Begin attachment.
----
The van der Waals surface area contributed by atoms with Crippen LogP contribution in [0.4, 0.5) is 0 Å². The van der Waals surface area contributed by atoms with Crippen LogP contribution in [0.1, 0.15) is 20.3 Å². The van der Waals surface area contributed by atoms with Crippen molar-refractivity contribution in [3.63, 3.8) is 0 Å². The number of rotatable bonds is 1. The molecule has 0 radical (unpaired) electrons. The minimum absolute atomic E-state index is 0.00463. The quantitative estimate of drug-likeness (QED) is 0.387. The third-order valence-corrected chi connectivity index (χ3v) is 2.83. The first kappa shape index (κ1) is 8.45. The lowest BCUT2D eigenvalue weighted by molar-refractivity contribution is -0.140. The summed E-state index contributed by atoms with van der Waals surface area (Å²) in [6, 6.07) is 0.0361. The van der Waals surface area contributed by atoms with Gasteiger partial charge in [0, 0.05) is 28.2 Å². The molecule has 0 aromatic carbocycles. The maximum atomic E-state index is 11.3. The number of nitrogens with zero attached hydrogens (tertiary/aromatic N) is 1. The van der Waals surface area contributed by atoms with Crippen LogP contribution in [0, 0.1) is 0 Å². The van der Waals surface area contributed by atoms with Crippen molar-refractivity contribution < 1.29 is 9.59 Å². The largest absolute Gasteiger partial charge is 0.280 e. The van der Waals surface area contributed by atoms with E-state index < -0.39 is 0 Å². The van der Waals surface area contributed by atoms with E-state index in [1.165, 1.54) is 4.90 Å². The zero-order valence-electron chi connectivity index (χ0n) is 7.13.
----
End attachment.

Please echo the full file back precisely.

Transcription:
The van der Waals surface area contributed by atoms with Crippen LogP contribution in [0.4, 0.5) is 0 Å². The van der Waals surface area contributed by atoms with Crippen LogP contribution in [0.1, 0.15) is 20.3 Å². The van der Waals surface area contributed by atoms with Crippen molar-refractivity contribution in [3.63, 3.8) is 0 Å². The number of rotatable bonds is 1. The molecule has 0 radical (unpaired) electrons. The minimum absolute atomic E-state index is 0.00463. The quantitative estimate of drug-likeness (QED) is 0.387. The third-order valence-corrected chi connectivity index (χ3v) is 2.83. The first kappa shape index (κ1) is 8.45. The lowest BCUT2D eigenvalue weighted by molar-refractivity contribution is -0.140. The summed E-state index contributed by atoms with van der Waals surface area (Å²) in [6, 6.07) is 0.0361. The van der Waals surface area contributed by atoms with Gasteiger partial charge in [0, 0.05) is 28.2 Å². The molecule has 0 aromatic carbocycles. The maximum atomic E-state index is 11.3. The number of nitrogens with zero attached hydrogens (tertiary/aromatic N) is 1. The van der Waals surface area contributed by atoms with Crippen LogP contribution in [0, 0.1) is 0 Å². The van der Waals surface area contributed by atoms with Crippen molar-refractivity contribution < 1.29 is 9.59 Å². The largest absolute Gasteiger partial charge is 0.280 e. The van der Waals surface area contributed by atoms with E-state index < -0.39 is 0 Å². The van der Waals surface area contributed by atoms with E-state index in [1.165, 1.54) is 4.90 Å². The zero-order valence-electron chi connectivity index (χ0n) is 7.13.